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Additive blending. How to do it?


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#1 ZadrraS   Members   -  Reputation: 157

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Posted 23 September 2005 - 10:00 PM

Hello. I would like to make a fire effect using my particle engine. Additive blending seems to be the perfect thing for me, but i have no idea how should i do it. I've tried searching for additive blending tutorials, but found nothing. So, could someone explain how to do it or point me in the right direction to learn about it? I'm using OpenGL btw.

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#2 hanstt   Members   -  Reputation: 259

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Posted 23 September 2005 - 10:27 PM

Lesson 8 at NeHe

#3 ZadrraS   Members   -  Reputation: 157

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Posted 24 September 2005 - 05:57 AM

I do know how to make things transparent, but making something transparent isn't all there is to additive blending, right?

#4 Cypher19   Members   -  Reputation: 768

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Posted 24 September 2005 - 06:04 AM

Additive blending is done very much in the same way as alpha blending. I haven't worked in OGL, but in D3D, you set the source blend to one and the dest blend to one* to get additive blending.


*i.e.
mD3DDevice->SetRenderState(D3DRS_SRCBLEND, D3DBLEND_ONE);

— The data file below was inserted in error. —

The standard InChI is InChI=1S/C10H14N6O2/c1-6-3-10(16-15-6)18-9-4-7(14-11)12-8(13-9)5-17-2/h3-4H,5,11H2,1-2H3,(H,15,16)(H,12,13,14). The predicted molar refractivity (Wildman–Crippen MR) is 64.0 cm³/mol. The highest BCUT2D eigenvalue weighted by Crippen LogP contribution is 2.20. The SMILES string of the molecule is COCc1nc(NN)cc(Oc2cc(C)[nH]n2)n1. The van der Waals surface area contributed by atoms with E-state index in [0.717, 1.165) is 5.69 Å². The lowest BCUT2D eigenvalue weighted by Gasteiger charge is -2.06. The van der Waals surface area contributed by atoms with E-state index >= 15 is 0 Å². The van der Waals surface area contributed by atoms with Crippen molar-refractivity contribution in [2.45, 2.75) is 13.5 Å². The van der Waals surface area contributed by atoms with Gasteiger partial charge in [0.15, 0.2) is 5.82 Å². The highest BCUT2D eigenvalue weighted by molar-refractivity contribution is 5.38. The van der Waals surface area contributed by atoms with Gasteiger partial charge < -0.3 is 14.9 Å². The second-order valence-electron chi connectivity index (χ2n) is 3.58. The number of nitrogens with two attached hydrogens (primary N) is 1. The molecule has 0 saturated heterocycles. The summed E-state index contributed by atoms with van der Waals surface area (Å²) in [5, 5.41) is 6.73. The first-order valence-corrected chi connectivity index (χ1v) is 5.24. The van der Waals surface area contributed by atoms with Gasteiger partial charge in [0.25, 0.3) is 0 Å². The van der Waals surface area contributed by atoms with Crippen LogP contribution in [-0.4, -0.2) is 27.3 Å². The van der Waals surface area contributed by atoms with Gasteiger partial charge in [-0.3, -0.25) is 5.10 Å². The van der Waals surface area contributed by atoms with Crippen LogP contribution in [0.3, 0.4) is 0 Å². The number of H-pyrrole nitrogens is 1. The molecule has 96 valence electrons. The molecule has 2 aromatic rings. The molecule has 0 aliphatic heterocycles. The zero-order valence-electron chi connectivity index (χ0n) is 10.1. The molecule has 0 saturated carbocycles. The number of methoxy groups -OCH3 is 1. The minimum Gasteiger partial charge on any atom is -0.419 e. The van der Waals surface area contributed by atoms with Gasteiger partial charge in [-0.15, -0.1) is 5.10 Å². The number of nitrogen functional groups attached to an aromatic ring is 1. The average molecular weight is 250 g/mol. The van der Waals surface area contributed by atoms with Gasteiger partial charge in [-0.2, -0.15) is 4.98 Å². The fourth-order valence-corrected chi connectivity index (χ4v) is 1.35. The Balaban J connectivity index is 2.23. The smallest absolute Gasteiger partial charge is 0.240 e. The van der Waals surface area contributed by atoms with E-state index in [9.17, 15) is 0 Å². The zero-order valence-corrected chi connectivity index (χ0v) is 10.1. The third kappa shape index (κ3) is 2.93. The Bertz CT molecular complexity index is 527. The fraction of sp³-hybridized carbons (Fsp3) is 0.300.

mD3DDevice->SetRenderState(D3DRS_DESTBLEND, D3DBLEND_ONE);


#5 Kalidor   Members   -  Reputation: 1087

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Posted 24 September 2005 - 06:31 AM

As Cypher19 said, all you need to do is switch to a proper blend function. In OpenGL you do this...
glEnable(GL_BLEND);
glBlendFunc(GL_ONE, GL_ONE);
This will make the blend equation
Co = 1*Cs + 1*Cd
where Co is the output color, Cs is the source color, and Cd is the destination color.

#6 ZadrraS   Members   -  Reputation: 157

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Posted 24 September 2005 - 06:41 AM

Ahh... It's that simple then :)
Rating++ for all of you.
And can i just use glBlendFunc(GL_SRC_ALPHA, GL_ONE); instead of glBlendFunc(GL_ONE, GL_ONE);? I seem to be getting the same results.


#7 Kalidor   Members   -  Reputation: 1087

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Posted 24 September 2005 - 07:00 AM

Quote:
Original post by ZadrraS
And can i just use glBlendFunc(GL_SRC_ALPHA, GL_ONE); instead of glBlendFunc(GL_ONE, GL_ONE);? I seem to be getting the same results.
Yep, that is still additive, but the blend equation then becomes
Co = As*Cs + 1*Cd
so that the source color is first scaled by source alpha, then added to destination color. So if your source alpha equals 1.0, it will be equivalent to glBlendFunc(GL_ONE, GL_ONE).

#8 SimmerD   Crossbones+   -  Reputation: 1098

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Posted 24 September 2005 - 05:45 PM

There are other additive type blend modes. One of my favorite is

srccolor * one + destcolor * invsrccolor.

This scales down the dest by 1-src, then adds in the src. This keeps things from oversaturating, and can give a foggy feel.

#9 ZadrraS   Members   -  Reputation: 157

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Posted 24 September 2005 - 07:24 PM

Is the invsrccolor - Inversed Source Color? What flag do I need to get it?

#10 superpig   Staff Emeritus   -  Reputation: 1825

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Posted 25 September 2005 - 02:46 AM

GL_ONE_MINUS_SRC_COLOR.





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